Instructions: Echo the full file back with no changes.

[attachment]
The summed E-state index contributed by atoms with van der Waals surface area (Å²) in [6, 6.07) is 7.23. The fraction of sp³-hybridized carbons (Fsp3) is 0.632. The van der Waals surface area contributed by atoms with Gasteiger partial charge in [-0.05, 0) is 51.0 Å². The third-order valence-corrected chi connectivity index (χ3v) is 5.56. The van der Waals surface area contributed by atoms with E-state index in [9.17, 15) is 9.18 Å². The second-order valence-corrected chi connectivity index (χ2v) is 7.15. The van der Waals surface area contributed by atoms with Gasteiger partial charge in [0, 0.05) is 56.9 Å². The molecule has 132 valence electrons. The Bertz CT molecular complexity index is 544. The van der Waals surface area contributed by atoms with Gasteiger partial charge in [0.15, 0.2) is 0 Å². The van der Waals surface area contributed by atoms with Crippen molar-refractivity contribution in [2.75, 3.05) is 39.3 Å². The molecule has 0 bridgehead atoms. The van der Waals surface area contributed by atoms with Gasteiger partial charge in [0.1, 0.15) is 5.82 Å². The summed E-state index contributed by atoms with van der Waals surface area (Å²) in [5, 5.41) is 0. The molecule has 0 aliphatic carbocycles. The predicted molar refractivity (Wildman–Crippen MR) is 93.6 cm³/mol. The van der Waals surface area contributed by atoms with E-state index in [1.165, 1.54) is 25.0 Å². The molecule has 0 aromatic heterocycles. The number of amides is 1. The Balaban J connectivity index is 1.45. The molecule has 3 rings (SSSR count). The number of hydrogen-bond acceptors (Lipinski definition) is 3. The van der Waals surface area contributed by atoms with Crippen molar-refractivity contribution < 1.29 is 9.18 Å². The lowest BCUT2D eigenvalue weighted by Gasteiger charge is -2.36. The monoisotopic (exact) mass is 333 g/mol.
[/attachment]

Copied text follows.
The summed E-state index contributed by atoms with van der Waals surface area (Å²) in [6, 6.07) is 7.23. The fraction of sp³-hybridized carbons (Fsp3) is 0.632. The van der Waals surface area contributed by atoms with Gasteiger partial charge in [-0.05, 0) is 51.0 Å². The third-order valence-corrected chi connectivity index (χ3v) is 5.56. The van der Waals surface area contributed by atoms with E-state index in [9.17, 15) is 9.18 Å². The second-order valence-corrected chi connectivity index (χ2v) is 7.15. The van der Waals surface area contributed by atoms with Gasteiger partial charge in [0, 0.05) is 56.9 Å². The molecule has 132 valence electrons. The Bertz CT molecular complexity index is 544. The van der Waals surface area contributed by atoms with Gasteiger partial charge in [0.15, 0.2) is 0 Å². The van der Waals surface area contributed by atoms with Crippen molar-refractivity contribution in [2.75, 3.05) is 39.3 Å². The molecule has 0 bridgehead atoms. The van der Waals surface area contributed by atoms with Gasteiger partial charge in [0.1, 0.15) is 5.82 Å². The summed E-state index contributed by atoms with van der Waals surface area (Å²) in [5, 5.41) is 0. The molecule has 0 aliphatic carbocycles. The predicted molar refractivity (Wildman–Crippen MR) is 93.6 cm³/mol. The van der Waals surface area contributed by atoms with E-state index in [1.165, 1.54) is 25.0 Å². The molecule has 0 aromatic heterocycles. The number of amides is 1. The Balaban J connectivity index is 1.45. The molecule has 3 rings (SSSR count). The number of hydrogen-bond acceptors (Lipinski definition) is 3. The van der Waals surface area contributed by atoms with Crippen molar-refractivity contribution < 1.29 is 9.18 Å². The lowest BCUT2D eigenvalue weighted by Gasteiger charge is -2.36. The monoisotopic (exact) mass is 333 g/mol.